Contrafund's Danoff Stymied as Correlation Frustrates Top Stock Pickers
Danoff’s $62 billion Contrafund, which seeks to beat the market by picking stocks whose value hasn’t been fully recognized, has tracked the Standard & Poor’s 500 Index more closely this year than in any year during its four-decade history, according to data compiled by Bloomberg. That’s even as the fund keeps 19 percent of assets in non-U.S. holdings and almost twice as much in technology and consumer-discretionary stocks as the S&P 500.
Danoff isn’t alone. Six of the 10 largest U.S. stock funds show correlations of 0.99 this year, meaning they moved almost completely in sync with the market. Managers are struggling to stand out and attract new money as fear of another crisis prompts investors to move in and out of markets without discriminating between securities, industries or geographies. Robert Doll, BlackRock Inc.’s chief equity strategist, said while stocks moved in lockstep before, this is the longest he has seen correlation persist across markets.
For investors, “2008 was about get out and ask questions later, while 2009 was all about get in and ask questions later,” Doll said in an interview. “We were expecting 2010 to be the year when stock selection would add value, but that hasn’t been the case.”
Moving in Lockstep
Correlation between assets shot up during the 2008 credit crisis, when stocks, commodities, real estate and riskier bonds simultaneously plunged in value. All of those assets rose last year in the biggest stock market rally since the 1930’s and a record rebound in credit markets. Correlation has persisted in 2010 because of concerns over the European debt crisis and weaker economic growth, Doll said.
The correlation between the U.S. equity benchmark and its individual members was 0.81 in the 50 trading days through July 7 and has since remained close to that level, according to data from Birinyi Associates Inc., a Westport, Connecticut-based research and money management firm. That’s almost twice the historical average of 0.45 over the past 30 years.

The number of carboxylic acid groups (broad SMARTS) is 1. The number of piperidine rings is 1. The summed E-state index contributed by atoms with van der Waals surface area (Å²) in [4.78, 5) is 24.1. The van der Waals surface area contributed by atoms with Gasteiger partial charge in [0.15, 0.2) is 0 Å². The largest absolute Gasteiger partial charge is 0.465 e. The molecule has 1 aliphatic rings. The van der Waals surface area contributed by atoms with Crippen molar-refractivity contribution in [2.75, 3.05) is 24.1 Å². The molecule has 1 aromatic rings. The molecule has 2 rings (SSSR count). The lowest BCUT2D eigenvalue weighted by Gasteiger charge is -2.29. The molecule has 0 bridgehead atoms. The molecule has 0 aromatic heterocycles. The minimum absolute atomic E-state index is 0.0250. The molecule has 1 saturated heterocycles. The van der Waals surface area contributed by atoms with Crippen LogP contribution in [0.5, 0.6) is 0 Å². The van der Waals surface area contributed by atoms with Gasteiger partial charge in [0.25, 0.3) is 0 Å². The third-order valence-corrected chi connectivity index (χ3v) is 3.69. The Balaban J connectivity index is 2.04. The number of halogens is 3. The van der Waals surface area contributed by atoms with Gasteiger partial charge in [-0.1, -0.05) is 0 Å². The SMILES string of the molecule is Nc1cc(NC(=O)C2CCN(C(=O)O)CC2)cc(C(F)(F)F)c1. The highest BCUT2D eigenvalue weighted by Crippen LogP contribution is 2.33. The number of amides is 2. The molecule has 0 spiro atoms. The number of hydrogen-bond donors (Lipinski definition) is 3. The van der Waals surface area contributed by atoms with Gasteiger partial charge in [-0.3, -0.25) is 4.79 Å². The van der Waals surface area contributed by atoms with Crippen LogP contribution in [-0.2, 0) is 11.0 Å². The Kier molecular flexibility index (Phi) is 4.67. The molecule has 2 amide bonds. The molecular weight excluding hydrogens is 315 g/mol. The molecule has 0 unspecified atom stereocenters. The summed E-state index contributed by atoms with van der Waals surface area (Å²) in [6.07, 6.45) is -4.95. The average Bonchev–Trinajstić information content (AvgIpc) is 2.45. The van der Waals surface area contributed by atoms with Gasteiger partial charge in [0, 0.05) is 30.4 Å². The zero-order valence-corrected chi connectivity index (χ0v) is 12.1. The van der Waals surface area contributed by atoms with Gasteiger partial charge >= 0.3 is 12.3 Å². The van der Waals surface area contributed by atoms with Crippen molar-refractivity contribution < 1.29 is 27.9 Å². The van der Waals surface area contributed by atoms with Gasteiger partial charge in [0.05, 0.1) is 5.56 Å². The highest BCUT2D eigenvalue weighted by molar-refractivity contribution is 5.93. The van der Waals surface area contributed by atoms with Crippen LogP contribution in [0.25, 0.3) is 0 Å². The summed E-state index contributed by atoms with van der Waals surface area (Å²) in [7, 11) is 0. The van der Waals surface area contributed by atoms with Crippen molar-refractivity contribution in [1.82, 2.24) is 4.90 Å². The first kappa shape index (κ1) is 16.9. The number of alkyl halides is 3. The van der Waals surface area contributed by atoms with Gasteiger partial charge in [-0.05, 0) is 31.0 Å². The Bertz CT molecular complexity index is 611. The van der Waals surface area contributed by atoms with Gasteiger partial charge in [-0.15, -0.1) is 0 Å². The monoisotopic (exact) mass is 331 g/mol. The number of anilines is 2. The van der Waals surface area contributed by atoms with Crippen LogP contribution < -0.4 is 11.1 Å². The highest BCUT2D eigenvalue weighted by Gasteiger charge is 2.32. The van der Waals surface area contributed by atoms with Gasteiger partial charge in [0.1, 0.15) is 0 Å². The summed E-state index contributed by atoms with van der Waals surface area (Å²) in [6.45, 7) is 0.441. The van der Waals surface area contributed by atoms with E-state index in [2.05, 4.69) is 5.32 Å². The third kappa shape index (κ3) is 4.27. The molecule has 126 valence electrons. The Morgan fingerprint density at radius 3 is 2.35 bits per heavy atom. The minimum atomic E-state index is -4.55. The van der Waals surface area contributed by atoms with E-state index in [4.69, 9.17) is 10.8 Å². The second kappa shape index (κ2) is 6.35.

A higher number means moves in individual stocks are increasingly related to the direction of the index as a whole. A correlation of 1 means both are moving in complete lockstep, while minus 1 describes exactly opposite movements.
The increase in correlation is making it difficult for actively managed funds to beat their benchmarks and produce better returns than lower-cost index products. Investors pulled $191 billion from U.S. stock mutual funds in 2008 and 2009, data from the Investment Company Institute in Washington show. Fears of a global economic slowdown and the European debt crisis resulted in an additional $18 billion in redemptions this year.
Exchange-traded funds that track domestic stock indexes attracted $44 billion in 2008 and 2009, according to the Investment Company Institute.
“Investors are paying a lot of money to be performing average and not that differently from their benchmarks,” Todd Rosenbluth, a mutual-fund analyst with Standard & Poor’s in New York, said in an interview. “You can’t pick any mutual fund, even if has previously been a winner, and expect it to outperform in this market.”
An index fund tracks market benchmarks such as the S&P 500, charging lower fees than actively-managed funds, in which portfolio managers use their judgment to pick stocks. Most exchange-traded funds also mirror indexes and can be bought and sold on exchanges like stocks. The average expense ratio for ETFs was 0.57 percent of assets in 2009, compared with 0.99 percent for index funds and 1.41 percent for actively managed U.S. stock mutual funds, data from Morningstar show.
Mohamed El-Erian, the chief executive officer of Newport Beach, California-based Pacific Investment Management Co., says investors have a “risk-on/risk-off” attitude that leads to sometimes “violent” swings, such as the sell-off in markets worldwide on Aug. 11, after the Federal Reserve indicated that the economic recovery had lost momentum.
The S&P 500 lost 2.8 percent that day, mirroring a 2.7 percent decline in the MSCI World Index. The Dow Jones Industrial Average fell 2.5 percent.